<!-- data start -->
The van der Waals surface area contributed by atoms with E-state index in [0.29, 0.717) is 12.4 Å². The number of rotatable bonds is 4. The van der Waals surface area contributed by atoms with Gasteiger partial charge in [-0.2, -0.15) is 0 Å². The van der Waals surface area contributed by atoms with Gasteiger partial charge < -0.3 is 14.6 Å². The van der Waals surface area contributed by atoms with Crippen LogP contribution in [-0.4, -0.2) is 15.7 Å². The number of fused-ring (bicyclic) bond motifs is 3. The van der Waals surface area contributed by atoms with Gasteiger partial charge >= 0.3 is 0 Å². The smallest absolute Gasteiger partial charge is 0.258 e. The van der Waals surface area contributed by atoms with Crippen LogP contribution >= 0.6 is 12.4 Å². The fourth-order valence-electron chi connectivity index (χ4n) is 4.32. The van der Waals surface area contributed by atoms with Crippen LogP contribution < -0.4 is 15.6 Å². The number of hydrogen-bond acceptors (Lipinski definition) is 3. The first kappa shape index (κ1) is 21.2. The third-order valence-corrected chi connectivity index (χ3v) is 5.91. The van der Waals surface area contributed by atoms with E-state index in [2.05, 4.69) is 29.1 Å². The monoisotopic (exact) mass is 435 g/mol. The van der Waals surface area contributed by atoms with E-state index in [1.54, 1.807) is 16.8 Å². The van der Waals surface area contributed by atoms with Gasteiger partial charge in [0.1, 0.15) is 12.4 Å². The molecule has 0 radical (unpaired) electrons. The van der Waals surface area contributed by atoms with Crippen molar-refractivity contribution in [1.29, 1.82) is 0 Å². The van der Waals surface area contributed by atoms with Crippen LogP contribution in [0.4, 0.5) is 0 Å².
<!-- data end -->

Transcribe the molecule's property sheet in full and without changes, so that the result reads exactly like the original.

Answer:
The van der Waals surface area contributed by atoms with E-state index in [0.29, 0.717) is 12.4 Å². The number of rotatable bonds is 4. The van der Waals surface area contributed by atoms with Gasteiger partial charge in [-0.2, -0.15) is 0 Å². The van der Waals surface area contributed by atoms with Gasteiger partial charge < -0.3 is 14.6 Å². The van der Waals surface area contributed by atoms with Crippen LogP contribution in [-0.4, -0.2) is 15.7 Å². The number of fused-ring (bicyclic) bond motifs is 3. The van der Waals surface area contributed by atoms with Gasteiger partial charge >= 0.3 is 0 Å². The smallest absolute Gasteiger partial charge is 0.258 e. The van der Waals surface area contributed by atoms with Crippen LogP contribution >= 0.6 is 12.4 Å². The fourth-order valence-electron chi connectivity index (χ4n) is 4.32. The van der Waals surface area contributed by atoms with Crippen LogP contribution < -0.4 is 15.6 Å². The number of hydrogen-bond acceptors (Lipinski definition) is 3. The first kappa shape index (κ1) is 21.2. The third-order valence-corrected chi connectivity index (χ3v) is 5.91. The van der Waals surface area contributed by atoms with E-state index in [2.05, 4.69) is 29.1 Å². The monoisotopic (exact) mass is 435 g/mol. The van der Waals surface area contributed by atoms with E-state index in [1.54, 1.807) is 16.8 Å². The van der Waals surface area contributed by atoms with Gasteiger partial charge in [0.1, 0.15) is 12.4 Å². The molecule has 0 radical (unpaired) electrons. The van der Waals surface area contributed by atoms with Crippen molar-refractivity contribution in [1.29, 1.82) is 0 Å². The van der Waals surface area contributed by atoms with Crippen LogP contribution in [0.4, 0.5) is 0 Å².